Even when there’s no actual prediction, some numbers are just considered “better” than others. This may be individual, as when gamblers have their “lucky numbers” they stick to come hell or high water, or culture-wide, as with the East Asian emphasis on a 60th birthday, or the Japanese addition of the 77th, 88th, and 99th birthdays. Positive Biblical associations with the numbers 3 and 7 may make Christians gravitate toward those as seeming auspicious, whether they’re aware of it or not. For indigenous Mesoamerican cultures, it might be 20 instead.
Some numbers, by contrast, have picked up bad connotations. Triskaidekaphobia is famously the fear of the number 13 — but you may be surprised to hear that it’s relatively recent. There’s a theory that it derives from the Last Supper, with Judas as the thirteenth guest, but that theory dates to the 1890s. Christian Europe didn’t always shun the number; the Book of Exodus ascribes to God the Thirteen Attributes of Mercy, and in Italy it’s considered lucky for everything except the dinner table. And of course outside the Christian sphere, 13 may have any connotation; in Cantonese-speaking areas, where the number sounds like the phrase “sure to live,” it’s auspicious rather than the reverse.
In East Asia it’s generally 4 that you have to watch out for, because that’s a Chinese homophone for “death.” (In Cantonese “sure to live” at 13 is followed by “sure to die” at 14.) The Japanese language makes this extra complicated: because there are two systems for counting from 1 to 10, one indigenous and the other (more frequently used) derived from Chinese, when you’re counting downward you swap in the indigenous Japanese word for 4 in the midst of the otherwise Chinese-derived sequence. (San, shi, go when going up turns into go, yon, san on the way down.)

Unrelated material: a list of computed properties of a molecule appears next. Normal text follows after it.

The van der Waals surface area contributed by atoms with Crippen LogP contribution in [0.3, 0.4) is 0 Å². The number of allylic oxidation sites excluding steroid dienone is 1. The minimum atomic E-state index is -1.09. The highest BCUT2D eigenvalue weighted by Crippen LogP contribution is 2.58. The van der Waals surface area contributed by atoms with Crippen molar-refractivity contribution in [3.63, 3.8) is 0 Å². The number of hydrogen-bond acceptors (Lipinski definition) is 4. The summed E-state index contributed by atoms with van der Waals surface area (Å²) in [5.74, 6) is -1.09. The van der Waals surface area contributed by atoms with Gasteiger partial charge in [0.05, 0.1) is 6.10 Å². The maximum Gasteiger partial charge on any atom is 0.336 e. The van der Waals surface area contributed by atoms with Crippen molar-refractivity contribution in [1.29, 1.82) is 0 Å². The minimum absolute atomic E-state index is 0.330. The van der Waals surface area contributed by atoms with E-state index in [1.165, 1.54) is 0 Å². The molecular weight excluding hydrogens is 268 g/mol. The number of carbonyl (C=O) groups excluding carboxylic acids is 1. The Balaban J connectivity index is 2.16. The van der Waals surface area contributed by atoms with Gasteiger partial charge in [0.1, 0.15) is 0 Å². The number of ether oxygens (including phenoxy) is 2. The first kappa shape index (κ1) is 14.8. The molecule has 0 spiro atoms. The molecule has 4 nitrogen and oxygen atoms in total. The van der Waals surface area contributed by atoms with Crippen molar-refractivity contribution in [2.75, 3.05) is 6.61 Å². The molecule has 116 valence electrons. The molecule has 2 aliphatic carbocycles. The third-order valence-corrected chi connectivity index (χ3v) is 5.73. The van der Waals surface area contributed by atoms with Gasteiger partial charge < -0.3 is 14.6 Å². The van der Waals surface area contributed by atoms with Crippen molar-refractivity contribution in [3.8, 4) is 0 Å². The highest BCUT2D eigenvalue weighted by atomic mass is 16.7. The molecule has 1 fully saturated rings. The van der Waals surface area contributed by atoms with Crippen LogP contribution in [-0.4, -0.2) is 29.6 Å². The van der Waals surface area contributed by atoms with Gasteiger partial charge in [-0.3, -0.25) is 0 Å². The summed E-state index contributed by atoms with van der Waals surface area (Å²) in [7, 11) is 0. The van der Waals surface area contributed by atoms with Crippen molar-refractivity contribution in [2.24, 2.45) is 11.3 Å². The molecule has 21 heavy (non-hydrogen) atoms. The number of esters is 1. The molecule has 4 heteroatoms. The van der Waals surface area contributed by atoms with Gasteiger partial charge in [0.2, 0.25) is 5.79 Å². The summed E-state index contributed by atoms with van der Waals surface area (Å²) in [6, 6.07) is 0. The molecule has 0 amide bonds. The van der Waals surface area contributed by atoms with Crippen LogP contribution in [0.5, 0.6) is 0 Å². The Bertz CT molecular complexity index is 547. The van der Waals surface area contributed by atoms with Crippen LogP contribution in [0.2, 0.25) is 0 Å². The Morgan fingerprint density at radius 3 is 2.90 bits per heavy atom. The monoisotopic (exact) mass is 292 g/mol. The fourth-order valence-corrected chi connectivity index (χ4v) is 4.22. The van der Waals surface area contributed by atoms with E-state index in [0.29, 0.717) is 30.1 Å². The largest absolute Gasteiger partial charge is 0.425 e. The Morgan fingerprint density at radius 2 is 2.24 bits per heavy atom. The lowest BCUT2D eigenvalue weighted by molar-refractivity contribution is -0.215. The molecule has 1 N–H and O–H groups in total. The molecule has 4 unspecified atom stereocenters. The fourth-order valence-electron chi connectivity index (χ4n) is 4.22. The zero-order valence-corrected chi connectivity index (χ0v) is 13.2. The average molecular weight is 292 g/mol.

People don’t always believe in these connotations, of course . . . but that doesn’t stop them from observing the numerological significance all the same. If you’ve ever been in an old building where the floors go from 12 to 14, or there’s a 12A in between the two, you’ve seen the avoidance of 13 in action. Whether the architect or building owner believed or not, they didn’t want to have difficulty renting the apartments or offices on that floor to people who did, and so they decided to minimize the problem. Thus do such ideas propagate themselves through society, sometimes taken seriously, sometimes observed just because that’s tradition.
And that’s how we get to Schneider’s ideas of the “meaning” of each number. He isn’t mystical about it; he’s anthropological. The fact that these associations may arise as much from culture as from any natural (much less supernatural) phenomena doesn’t make them any less real: if people have been told that a certain number has a certain significance, that will affect how they behave around it.
And so, as a writer, you can leverage those associations to your benefit. Make four of something ominous and it will subconsciously remind readers of the Chinese shi, the Four Horsemen of the Apocalypse, or both. Make nine of something and it will evoke a sense of the horizon, of being right on the edge of completion or transformation or infinity. You may be doing it already, without realizing that you have . . . because the world around us is built of numbers.